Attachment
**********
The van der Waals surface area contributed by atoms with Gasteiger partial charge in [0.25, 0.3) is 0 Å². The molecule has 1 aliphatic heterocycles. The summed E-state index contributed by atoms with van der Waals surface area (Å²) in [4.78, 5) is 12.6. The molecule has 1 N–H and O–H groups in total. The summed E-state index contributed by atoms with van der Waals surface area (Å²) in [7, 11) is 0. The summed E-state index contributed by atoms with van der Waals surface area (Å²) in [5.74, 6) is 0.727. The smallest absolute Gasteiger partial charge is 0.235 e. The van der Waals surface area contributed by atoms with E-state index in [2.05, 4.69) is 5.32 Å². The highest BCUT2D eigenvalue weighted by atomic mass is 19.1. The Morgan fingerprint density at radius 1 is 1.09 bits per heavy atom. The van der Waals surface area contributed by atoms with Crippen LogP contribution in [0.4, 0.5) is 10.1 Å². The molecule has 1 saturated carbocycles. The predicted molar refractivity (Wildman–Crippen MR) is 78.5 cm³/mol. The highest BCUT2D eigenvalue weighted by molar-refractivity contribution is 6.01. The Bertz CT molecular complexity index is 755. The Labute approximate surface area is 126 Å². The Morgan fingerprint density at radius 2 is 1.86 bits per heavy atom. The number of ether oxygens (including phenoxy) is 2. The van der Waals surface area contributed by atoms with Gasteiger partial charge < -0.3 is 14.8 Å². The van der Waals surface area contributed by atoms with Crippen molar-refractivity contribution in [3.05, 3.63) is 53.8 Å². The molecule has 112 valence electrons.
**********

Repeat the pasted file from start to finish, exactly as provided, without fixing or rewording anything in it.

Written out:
The van der Waals surface area contributed by atoms with Gasteiger partial charge in [0.25, 0.3) is 0 Å². The molecule has 1 aliphatic heterocycles. The summed E-state index contributed by atoms with van der Waals surface area (Å²) in [4.78, 5) is 12.6. The molecule has 1 N–H and O–H groups in total. The summed E-state index contributed by atoms with van der Waals surface area (Å²) in [7, 11) is 0. The summed E-state index contributed by atoms with van der Waals surface area (Å²) in [5.74, 6) is 0.727. The smallest absolute Gasteiger partial charge is 0.235 e. The van der Waals surface area contributed by atoms with E-state index in [2.05, 4.69) is 5.32 Å². The highest BCUT2D eigenvalue weighted by atomic mass is 19.1. The Morgan fingerprint density at radius 1 is 1.09 bits per heavy atom. The van der Waals surface area contributed by atoms with Crippen LogP contribution in [0.4, 0.5) is 10.1 Å². The molecule has 1 saturated carbocycles. The predicted molar refractivity (Wildman–Crippen MR) is 78.5 cm³/mol. The highest BCUT2D eigenvalue weighted by molar-refractivity contribution is 6.01. The Bertz CT molecular complexity index is 755. The Labute approximate surface area is 126 Å². The Morgan fingerprint density at radius 2 is 1.86 bits per heavy atom. The number of ether oxygens (including phenoxy) is 2. The van der Waals surface area contributed by atoms with Gasteiger partial charge < -0.3 is 14.8 Å². The van der Waals surface area contributed by atoms with Crippen molar-refractivity contribution in [3.05, 3.63) is 53.8 Å². The molecule has 112 valence electrons.